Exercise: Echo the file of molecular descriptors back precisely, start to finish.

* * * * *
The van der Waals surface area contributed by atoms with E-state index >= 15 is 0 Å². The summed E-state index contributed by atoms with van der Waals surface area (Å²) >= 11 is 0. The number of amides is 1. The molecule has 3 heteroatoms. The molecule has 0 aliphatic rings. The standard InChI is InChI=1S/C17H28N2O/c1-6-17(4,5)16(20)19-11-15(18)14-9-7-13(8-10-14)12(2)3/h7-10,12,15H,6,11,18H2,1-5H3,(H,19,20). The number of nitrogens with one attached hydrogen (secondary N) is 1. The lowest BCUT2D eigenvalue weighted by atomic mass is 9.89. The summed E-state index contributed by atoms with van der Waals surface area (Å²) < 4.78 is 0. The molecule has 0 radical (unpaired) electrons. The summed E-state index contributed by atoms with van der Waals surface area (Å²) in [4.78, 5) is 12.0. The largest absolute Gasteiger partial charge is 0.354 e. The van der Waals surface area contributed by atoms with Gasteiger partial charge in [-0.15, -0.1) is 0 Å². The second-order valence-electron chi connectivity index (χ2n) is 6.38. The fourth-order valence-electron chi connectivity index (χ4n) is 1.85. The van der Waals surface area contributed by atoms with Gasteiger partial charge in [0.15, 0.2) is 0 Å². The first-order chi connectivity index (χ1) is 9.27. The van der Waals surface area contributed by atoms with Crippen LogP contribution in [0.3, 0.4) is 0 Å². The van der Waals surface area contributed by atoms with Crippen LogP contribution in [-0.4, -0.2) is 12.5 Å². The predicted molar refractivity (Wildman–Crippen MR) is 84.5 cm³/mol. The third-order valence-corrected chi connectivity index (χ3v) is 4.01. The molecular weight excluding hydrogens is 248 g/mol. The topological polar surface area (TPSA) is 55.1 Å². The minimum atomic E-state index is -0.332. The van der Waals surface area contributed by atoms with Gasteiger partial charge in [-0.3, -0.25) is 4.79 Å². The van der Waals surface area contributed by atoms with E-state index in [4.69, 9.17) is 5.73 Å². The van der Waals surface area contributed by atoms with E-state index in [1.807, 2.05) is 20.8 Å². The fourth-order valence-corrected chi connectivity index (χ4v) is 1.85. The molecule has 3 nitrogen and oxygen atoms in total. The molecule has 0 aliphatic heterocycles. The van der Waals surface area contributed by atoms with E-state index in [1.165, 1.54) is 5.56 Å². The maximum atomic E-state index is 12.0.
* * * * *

The van der Waals surface area contributed by atoms with E-state index >= 15 is 0 Å². The summed E-state index contributed by atoms with van der Waals surface area (Å²) >= 11 is 0. The number of amides is 1. The molecule has 3 heteroatoms. The molecule has 0 aliphatic rings. The standard InChI is InChI=1S/C17H28N2O/c1-6-17(4,5)16(20)19-11-15(18)14-9-7-13(8-10-14)12(2)3/h7-10,12,15H,6,11,18H2,1-5H3,(H,19,20). The number of nitrogens with one attached hydrogen (secondary N) is 1. The lowest BCUT2D eigenvalue weighted by atomic mass is 9.89. The summed E-state index contributed by atoms with van der Waals surface area (Å²) < 4.78 is 0. The molecule has 0 radical (unpaired) electrons. The summed E-state index contributed by atoms with van der Waals surface area (Å²) in [4.78, 5) is 12.0. The largest absolute Gasteiger partial charge is 0.354 e. The van der Waals surface area contributed by atoms with Gasteiger partial charge in [-0.15, -0.1) is 0 Å². The second-order valence-electron chi connectivity index (χ2n) is 6.38. The fourth-order valence-electron chi connectivity index (χ4n) is 1.85. The van der Waals surface area contributed by atoms with Gasteiger partial charge in [0.15, 0.2) is 0 Å². The first-order chi connectivity index (χ1) is 9.27. The van der Waals surface area contributed by atoms with Crippen LogP contribution in [0.3, 0.4) is 0 Å². The van der Waals surface area contributed by atoms with Crippen LogP contribution in [-0.4, -0.2) is 12.5 Å². The predicted molar refractivity (Wildman–Crippen MR) is 84.5 cm³/mol. The third-order valence-corrected chi connectivity index (χ3v) is 4.01. The molecular weight excluding hydrogens is 248 g/mol. The topological polar surface area (TPSA) is 55.1 Å². The minimum atomic E-state index is -0.332. The van der Waals surface area contributed by atoms with Gasteiger partial charge in [-0.3, -0.25) is 4.79 Å². The van der Waals surface area contributed by atoms with E-state index in [4.69, 9.17) is 5.73 Å². The van der Waals surface area contributed by atoms with E-state index in [1.807, 2.05) is 20.8 Å². The fourth-order valence-corrected chi connectivity index (χ4v) is 1.85. The molecule has 3 nitrogen and oxygen atoms in total. The molecule has 0 aliphatic heterocycles. The van der Waals surface area contributed by atoms with E-state index in [1.165, 1.54) is 5.56 Å². The maximum atomic E-state index is 12.0.